The ruins are completely over grown with jungle. The area was original cleared by slaves. They cleared the forests, terraced the mountain sides and grew sugar cane. Tough, tough work. The average life of a slave once they arrived in the West Indies and  started working on the plantation is reported to be 4 years. That probably contributed to the 1733 slave rebellion that took place on the island against the Danish plantation holders. It was one of the largest and longest slave rebellions. The rebels took control of most of the island. They did have some strange, to our sensibilities, plans. They planned to take over the island and use other slaves to continue to farm it. It was eventually put down after French and Swiss troops from Martinique arrived in mid-1734. Some of the remaining rebels reportedly jumped from cliffs in the end.

LemshurIMG_3721  We saw a few critters on the hike. Here’s a shy, non-native, mongoose. We also saw a white tailed deer, brought over by settlers for food.
LemshurIMG_3732 The bay is home to a fair number of hawks bill turtles.
An underwater view
Remora cleaning time
Big, unidentified fish cruising around our mooring ball.
Chris’s search of another green flash…

Sunday, December 15, 2013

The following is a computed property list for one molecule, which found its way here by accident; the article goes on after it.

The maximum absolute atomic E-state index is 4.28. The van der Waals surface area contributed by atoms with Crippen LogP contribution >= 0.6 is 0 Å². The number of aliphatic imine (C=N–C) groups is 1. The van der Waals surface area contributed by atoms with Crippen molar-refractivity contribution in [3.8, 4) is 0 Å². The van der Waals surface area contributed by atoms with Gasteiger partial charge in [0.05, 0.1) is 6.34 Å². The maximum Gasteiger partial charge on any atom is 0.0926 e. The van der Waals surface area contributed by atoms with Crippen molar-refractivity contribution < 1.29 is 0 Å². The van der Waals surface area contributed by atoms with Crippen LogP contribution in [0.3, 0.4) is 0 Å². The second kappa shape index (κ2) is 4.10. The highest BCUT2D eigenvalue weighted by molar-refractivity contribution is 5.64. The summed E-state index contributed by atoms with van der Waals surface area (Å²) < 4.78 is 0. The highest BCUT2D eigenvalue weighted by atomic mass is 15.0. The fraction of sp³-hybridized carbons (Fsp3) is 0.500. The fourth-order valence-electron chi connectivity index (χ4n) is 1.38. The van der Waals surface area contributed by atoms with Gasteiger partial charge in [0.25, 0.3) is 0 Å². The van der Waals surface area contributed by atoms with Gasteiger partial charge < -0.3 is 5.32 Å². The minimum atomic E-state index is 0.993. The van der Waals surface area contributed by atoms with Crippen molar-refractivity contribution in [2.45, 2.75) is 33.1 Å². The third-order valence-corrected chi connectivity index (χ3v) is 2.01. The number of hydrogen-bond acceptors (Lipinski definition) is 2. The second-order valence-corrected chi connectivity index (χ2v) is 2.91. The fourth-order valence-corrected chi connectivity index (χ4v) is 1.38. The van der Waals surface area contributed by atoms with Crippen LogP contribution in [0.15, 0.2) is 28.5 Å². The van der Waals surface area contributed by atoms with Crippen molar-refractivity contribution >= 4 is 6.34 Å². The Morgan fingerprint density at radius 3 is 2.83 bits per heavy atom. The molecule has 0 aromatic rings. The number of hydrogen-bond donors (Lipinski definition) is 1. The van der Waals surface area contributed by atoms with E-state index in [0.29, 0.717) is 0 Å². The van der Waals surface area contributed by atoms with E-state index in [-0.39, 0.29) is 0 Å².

The High Life in the British Virgin Islands

Torbin and Judy (Tivoli) invited us over to Great Camanoe Island to share lunch. They have some friends from the Bay area that have a winter house on the hill within Indigo Plantation. Aptly named as it used to be a plantation that grew indigo.  Indigo was prized for making blue dye. The island’s use apparently goes back to the 1600’s and the Dutch West India Company. Above is the view from the deck over looking Lee Bay.
IndigoIMG_3640 It is an island style house to die for, with high ceilings, slow ceiling fans and windows and doors that open to all the breezes. No A/C or heater needed here.
IndigoIMG_3644 The sliding barn doors open to the kitchen where Ricky is busily working on the lunch BBQ prep.
IndigoIMG_3649 Georgia safely anchored behind the Marina Cay reef while we play on the island.
IndigoIMG_3654 There’s that cute couple again
Ricky (honorable son), Judy and Torben. It was fun to meet Ricky, as he has just gotten off an intense work period. Ricky graduated  with a degree in mechanical engineering and through some fortuitous planning and luck, he landed a job working on the Oracle team America’s cup entry. Lots of of interesting technical stories. Ricky is now intimately familiar with titanium and saving grams of weight. He’s, hopefully, headed to grad school and wants to be ready for the next Cup.
IndigoIMG_3658 Island flowers
These flowers just didn’t look like they had real colors. Turns out they mark someone's driveway and are plastic. Not everyone has island class.
We headed off to Monkey Point for some morning snorkeling.
These two girls decided to dress entirely different for ball.